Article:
So what about the Liseron? Doug explained that it was a later version of the navy’s design for the Korean conflict–a 409-ton MSC 90 Mine Sweeper Coastal  60. It is 145 feet long and 28 feet wide with a draft of 8.5 feet; built in 1952 by Tacoma Boat as AMS-98 (Adjutant Class Motor Minesweeper) and later sold to France where it was given the French name Liseron.

The Boat Company of Poulsboro, Washington had bought its first ex-minesweeper in 1980 and found it to be a fine vessel for eco cruising and conservation in Alaska’s Inside Passage. They looked for a newer version and acquired the Liseron in 1989. It was lovingly restored and refitted with ten luxurious staterooms that accommodate 20 passengers, with a crew of 12. (The company claims to be “the only non-profit educational organization offering luxury eco-cruises through Southeast Alaska.”)

The Columbia Bar Pilots

By 1958, the Columbia Bar Pilots were ready to make a complete break with the sailing schooner tradition. Their next pilot boat was the first true powerboat and the first craft that was designed specifically for pilotage. It was 64′ long, designed by Seattle architect Phil Brinck of Seattle with a canoe stern and “whale-backed” (radiused) foredeck. It was to be the pilots’ first steel vessel, and the first designed to come alongside a ship at sea. So it was sturdily built by Gunderson’s in Portland–now the biggest barge builder on the west coast. This Columbia was joined by a 136′ converted wooden WW II YMS minesweeper of the same class as Jacques Cousteau’s famous Calypso. The YMS was named after a sandbar on the north side of the entrance–itself named after one of Wilkes US Navy exploration fleet that sank there in 1841.

This was a considerable step up in terms of size and power, and was able to remain on station on the open Pacific for days at a time. But the pilots continued to rely on a 16′ open rowboat (propelled by oars only) to make the transfer to and from the ships. Launching or retrieving the boat required five crew men: two on the davits, two in the boat to cast off and row (plus the pilot), and a helmsman on the bridge to keep the pilot boat in place–all coordinated with superb seamanship. They could accomplish this in wind up to 35-40 knots and seas up to 15.’ Not surprisingly, closures of the bar in bad weather were still common.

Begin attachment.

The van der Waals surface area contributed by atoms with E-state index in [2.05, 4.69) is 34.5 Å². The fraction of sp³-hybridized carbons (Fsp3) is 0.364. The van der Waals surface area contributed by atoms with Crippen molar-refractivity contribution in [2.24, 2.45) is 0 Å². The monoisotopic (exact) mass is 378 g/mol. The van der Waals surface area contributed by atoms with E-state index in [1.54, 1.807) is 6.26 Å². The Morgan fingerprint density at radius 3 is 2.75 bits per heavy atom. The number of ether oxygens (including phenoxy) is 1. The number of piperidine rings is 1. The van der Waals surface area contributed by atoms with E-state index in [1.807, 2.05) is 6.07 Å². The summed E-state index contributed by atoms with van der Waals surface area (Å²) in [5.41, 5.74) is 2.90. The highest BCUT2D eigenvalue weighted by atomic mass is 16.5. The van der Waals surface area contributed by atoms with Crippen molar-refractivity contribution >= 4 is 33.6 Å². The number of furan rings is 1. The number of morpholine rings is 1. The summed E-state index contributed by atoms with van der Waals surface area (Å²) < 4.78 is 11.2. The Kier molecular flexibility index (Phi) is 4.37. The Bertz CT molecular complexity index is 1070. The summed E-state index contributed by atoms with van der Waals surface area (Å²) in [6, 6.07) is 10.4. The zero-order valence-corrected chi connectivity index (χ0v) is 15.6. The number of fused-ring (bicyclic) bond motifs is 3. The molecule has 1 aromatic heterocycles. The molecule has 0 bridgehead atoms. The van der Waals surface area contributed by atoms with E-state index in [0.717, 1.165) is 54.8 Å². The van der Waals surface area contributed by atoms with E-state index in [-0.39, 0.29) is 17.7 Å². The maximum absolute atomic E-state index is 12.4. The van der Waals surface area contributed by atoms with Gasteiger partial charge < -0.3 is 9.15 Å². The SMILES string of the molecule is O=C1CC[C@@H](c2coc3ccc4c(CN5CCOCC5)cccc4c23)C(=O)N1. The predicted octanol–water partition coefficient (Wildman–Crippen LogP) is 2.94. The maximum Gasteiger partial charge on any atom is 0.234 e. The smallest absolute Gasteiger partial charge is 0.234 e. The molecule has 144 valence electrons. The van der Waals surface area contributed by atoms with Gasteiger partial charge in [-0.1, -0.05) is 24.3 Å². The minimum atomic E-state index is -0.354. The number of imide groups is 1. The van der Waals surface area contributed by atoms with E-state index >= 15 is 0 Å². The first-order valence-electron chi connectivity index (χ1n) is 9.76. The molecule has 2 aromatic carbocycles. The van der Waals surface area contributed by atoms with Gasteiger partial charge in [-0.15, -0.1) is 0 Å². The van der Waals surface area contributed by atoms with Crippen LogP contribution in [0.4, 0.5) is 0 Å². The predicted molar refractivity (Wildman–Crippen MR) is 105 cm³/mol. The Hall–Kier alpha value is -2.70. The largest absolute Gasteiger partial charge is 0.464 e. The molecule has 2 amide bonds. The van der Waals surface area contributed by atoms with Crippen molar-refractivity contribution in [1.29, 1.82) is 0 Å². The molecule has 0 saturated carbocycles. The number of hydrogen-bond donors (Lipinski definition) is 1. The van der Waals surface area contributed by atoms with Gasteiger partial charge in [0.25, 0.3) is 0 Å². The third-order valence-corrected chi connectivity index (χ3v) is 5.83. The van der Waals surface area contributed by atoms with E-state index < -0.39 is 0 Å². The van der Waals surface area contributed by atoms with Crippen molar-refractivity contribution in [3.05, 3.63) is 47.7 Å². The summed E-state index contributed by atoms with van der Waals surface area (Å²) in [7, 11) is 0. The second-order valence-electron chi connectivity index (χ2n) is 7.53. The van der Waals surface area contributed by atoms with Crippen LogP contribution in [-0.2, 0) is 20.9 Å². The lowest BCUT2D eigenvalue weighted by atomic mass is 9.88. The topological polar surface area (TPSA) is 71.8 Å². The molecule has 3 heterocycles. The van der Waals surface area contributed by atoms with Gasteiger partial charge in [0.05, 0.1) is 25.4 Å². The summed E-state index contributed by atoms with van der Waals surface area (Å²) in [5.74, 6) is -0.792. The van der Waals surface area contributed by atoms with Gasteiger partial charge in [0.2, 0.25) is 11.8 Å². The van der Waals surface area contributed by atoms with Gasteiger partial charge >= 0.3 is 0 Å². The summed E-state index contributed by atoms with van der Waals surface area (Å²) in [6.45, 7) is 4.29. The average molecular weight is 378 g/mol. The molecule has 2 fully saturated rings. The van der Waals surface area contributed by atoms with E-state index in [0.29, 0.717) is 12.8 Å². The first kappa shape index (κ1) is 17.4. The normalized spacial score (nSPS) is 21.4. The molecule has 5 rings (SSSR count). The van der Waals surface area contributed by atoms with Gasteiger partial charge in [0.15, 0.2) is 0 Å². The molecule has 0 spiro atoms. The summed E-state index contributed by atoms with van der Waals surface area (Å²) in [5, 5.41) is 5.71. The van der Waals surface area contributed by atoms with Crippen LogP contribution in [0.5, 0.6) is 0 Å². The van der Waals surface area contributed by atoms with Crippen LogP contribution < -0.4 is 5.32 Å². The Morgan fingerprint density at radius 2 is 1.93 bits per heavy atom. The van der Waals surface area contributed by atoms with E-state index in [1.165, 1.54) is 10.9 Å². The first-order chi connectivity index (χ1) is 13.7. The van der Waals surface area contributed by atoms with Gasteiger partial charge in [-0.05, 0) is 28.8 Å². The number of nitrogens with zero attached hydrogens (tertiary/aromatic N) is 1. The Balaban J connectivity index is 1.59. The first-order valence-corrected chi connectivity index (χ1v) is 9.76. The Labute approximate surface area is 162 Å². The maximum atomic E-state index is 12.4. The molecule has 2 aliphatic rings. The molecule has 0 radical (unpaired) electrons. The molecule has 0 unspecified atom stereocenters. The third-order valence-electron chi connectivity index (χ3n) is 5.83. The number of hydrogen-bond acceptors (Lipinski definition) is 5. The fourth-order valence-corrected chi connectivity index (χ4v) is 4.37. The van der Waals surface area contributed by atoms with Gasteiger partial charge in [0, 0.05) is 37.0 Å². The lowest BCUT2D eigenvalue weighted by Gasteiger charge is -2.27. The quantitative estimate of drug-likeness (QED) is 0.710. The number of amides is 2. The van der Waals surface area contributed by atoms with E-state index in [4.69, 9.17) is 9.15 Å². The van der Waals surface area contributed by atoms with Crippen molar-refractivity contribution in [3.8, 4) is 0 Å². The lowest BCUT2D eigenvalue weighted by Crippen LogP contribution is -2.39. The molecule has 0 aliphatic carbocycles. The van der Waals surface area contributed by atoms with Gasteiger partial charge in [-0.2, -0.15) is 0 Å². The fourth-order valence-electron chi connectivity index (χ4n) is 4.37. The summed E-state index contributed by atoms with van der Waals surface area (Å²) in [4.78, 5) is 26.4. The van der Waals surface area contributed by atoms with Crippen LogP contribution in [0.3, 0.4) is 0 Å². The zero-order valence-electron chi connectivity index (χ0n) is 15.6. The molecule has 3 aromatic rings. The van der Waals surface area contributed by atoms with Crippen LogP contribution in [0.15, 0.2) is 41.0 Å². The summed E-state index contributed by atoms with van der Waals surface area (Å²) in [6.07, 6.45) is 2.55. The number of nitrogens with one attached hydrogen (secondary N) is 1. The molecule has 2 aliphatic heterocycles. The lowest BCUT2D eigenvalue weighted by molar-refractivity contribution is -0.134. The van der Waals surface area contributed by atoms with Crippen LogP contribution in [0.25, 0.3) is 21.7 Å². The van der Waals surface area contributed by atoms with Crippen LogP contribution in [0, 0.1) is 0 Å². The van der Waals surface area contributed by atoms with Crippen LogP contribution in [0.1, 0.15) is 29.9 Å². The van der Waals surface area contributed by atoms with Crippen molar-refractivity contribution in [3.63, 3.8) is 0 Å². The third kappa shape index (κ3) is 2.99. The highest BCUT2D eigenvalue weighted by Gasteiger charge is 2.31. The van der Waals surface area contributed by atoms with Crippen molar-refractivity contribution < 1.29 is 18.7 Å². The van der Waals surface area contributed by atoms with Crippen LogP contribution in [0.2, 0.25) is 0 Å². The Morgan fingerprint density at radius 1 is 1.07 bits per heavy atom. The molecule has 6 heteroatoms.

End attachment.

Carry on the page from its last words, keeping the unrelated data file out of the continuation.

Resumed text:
In the early 60s, the pilots had two 16′ copies of the pulling boat laminated in fiberglass in Portland, with the addition of an outboard motor well. The 18-20 hp longshaft motors were frequently soaked and proved unreliable, so the oars were always kept handy. On one stormy day, one of the fiberglass boats was separated from the minesweeper in a squall and swept out of sight. The boat capsized several times before the three men escaped from the confused conditions at the river mouth.

They were carried up the coast with the current and were then able to right the boat and bail it out. One of the deckhands died of exposure before the two survivors were able to row ashore near Westport, Washington. That boat still rests at the back of the AMCCO wood shop. One of the wooden pulling boats is on permanent display in the Columbia River Maritime Museum.